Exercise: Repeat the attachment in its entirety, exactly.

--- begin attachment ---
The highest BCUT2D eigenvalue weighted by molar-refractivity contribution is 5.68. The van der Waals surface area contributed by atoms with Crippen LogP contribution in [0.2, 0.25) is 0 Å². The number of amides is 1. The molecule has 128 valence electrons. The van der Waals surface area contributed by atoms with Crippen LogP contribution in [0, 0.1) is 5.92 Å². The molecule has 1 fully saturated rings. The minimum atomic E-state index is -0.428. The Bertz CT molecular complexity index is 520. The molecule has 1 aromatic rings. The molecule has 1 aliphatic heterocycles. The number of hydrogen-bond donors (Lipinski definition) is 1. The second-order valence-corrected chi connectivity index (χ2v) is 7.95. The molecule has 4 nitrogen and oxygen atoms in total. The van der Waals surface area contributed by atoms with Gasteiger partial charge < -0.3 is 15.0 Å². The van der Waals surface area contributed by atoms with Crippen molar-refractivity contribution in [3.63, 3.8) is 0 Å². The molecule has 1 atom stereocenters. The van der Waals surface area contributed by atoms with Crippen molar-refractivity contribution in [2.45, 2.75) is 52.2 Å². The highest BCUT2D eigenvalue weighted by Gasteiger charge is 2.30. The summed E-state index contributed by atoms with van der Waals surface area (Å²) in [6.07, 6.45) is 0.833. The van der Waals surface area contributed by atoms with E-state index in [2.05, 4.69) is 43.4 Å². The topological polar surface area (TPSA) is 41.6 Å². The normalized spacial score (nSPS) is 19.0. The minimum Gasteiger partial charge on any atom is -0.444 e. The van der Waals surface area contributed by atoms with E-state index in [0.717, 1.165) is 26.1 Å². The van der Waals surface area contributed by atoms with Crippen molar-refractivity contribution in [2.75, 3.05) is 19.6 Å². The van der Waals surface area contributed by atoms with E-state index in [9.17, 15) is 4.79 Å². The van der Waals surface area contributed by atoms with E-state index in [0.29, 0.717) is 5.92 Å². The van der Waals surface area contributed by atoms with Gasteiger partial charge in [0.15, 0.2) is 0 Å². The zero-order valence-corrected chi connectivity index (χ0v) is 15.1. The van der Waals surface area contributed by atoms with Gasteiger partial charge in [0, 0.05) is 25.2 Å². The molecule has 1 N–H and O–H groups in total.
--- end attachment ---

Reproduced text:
The highest BCUT2D eigenvalue weighted by molar-refractivity contribution is 5.68. The van der Waals surface area contributed by atoms with Crippen LogP contribution in [0.2, 0.25) is 0 Å². The number of amides is 1. The molecule has 128 valence electrons. The van der Waals surface area contributed by atoms with Crippen LogP contribution in [0, 0.1) is 5.92 Å². The molecule has 1 fully saturated rings. The minimum atomic E-state index is -0.428. The Bertz CT molecular complexity index is 520. The molecule has 1 aromatic rings. The molecule has 1 aliphatic heterocycles. The number of hydrogen-bond donors (Lipinski definition) is 1. The second-order valence-corrected chi connectivity index (χ2v) is 7.95. The molecule has 4 nitrogen and oxygen atoms in total. The van der Waals surface area contributed by atoms with Gasteiger partial charge < -0.3 is 15.0 Å². The van der Waals surface area contributed by atoms with Crippen molar-refractivity contribution in [3.63, 3.8) is 0 Å². The molecule has 1 atom stereocenters. The van der Waals surface area contributed by atoms with Crippen molar-refractivity contribution in [2.45, 2.75) is 52.2 Å². The highest BCUT2D eigenvalue weighted by Gasteiger charge is 2.30. The summed E-state index contributed by atoms with van der Waals surface area (Å²) in [6.07, 6.45) is 0.833. The van der Waals surface area contributed by atoms with E-state index in [2.05, 4.69) is 43.4 Å². The topological polar surface area (TPSA) is 41.6 Å². The normalized spacial score (nSPS) is 19.0. The minimum Gasteiger partial charge on any atom is -0.444 e. The van der Waals surface area contributed by atoms with E-state index in [0.717, 1.165) is 26.1 Å². The van der Waals surface area contributed by atoms with Crippen molar-refractivity contribution in [2.75, 3.05) is 19.6 Å². The van der Waals surface area contributed by atoms with E-state index in [9.17, 15) is 4.79 Å². The van der Waals surface area contributed by atoms with E-state index in [0.29, 0.717) is 5.92 Å². The van der Waals surface area contributed by atoms with Gasteiger partial charge in [0.15, 0.2) is 0 Å². The zero-order valence-corrected chi connectivity index (χ0v) is 15.1. The van der Waals surface area contributed by atoms with Gasteiger partial charge in [0, 0.05) is 25.2 Å². The molecule has 1 N–H and O–H groups in total.